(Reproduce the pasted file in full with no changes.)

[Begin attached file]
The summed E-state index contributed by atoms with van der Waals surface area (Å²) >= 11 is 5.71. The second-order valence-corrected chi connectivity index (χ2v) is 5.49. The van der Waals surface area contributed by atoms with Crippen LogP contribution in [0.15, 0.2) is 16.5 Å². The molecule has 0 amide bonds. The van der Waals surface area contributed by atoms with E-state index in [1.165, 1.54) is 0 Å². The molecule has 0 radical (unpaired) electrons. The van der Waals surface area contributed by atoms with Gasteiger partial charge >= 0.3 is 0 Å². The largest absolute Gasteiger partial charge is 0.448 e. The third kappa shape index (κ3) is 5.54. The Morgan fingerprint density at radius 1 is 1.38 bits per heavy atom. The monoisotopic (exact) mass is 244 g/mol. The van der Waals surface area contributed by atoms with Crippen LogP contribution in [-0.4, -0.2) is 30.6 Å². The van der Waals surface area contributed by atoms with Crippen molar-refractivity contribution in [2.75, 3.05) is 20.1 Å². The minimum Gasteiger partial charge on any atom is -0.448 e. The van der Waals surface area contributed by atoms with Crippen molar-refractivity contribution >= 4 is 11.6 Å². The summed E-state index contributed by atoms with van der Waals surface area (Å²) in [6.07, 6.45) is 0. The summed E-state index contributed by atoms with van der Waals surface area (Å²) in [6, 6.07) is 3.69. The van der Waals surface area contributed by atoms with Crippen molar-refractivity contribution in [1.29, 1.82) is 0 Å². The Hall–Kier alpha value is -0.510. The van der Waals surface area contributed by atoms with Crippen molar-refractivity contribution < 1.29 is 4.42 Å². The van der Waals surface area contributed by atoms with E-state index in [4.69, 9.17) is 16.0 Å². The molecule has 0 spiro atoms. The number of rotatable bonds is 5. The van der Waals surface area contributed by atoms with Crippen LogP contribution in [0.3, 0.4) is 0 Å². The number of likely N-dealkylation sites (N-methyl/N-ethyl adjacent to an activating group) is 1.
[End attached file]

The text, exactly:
The summed E-state index contributed by atoms with van der Waals surface area (Å²) >= 11 is 5.71. The second-order valence-corrected chi connectivity index (χ2v) is 5.49. The van der Waals surface area contributed by atoms with Crippen LogP contribution in [0.15, 0.2) is 16.5 Å². The molecule has 0 amide bonds. The van der Waals surface area contributed by atoms with E-state index in [1.165, 1.54) is 0 Å². The molecule has 0 radical (unpaired) electrons. The van der Waals surface area contributed by atoms with Gasteiger partial charge >= 0.3 is 0 Å². The largest absolute Gasteiger partial charge is 0.448 e. The third kappa shape index (κ3) is 5.54. The Morgan fingerprint density at radius 1 is 1.38 bits per heavy atom. The monoisotopic (exact) mass is 244 g/mol. The van der Waals surface area contributed by atoms with Crippen LogP contribution in [-0.4, -0.2) is 30.6 Å². The van der Waals surface area contributed by atoms with Crippen molar-refractivity contribution in [2.75, 3.05) is 20.1 Å². The minimum Gasteiger partial charge on any atom is -0.448 e. The van der Waals surface area contributed by atoms with Crippen molar-refractivity contribution >= 4 is 11.6 Å². The summed E-state index contributed by atoms with van der Waals surface area (Å²) in [6.07, 6.45) is 0. The summed E-state index contributed by atoms with van der Waals surface area (Å²) in [6, 6.07) is 3.69. The van der Waals surface area contributed by atoms with Crippen molar-refractivity contribution in [1.29, 1.82) is 0 Å². The Hall–Kier alpha value is -0.510. The van der Waals surface area contributed by atoms with Crippen molar-refractivity contribution < 1.29 is 4.42 Å². The van der Waals surface area contributed by atoms with E-state index in [4.69, 9.17) is 16.0 Å². The molecule has 0 spiro atoms. The number of rotatable bonds is 5. The van der Waals surface area contributed by atoms with Crippen LogP contribution in [0.3, 0.4) is 0 Å². The number of likely N-dealkylation sites (N-methyl/N-ethyl adjacent to an activating group) is 1.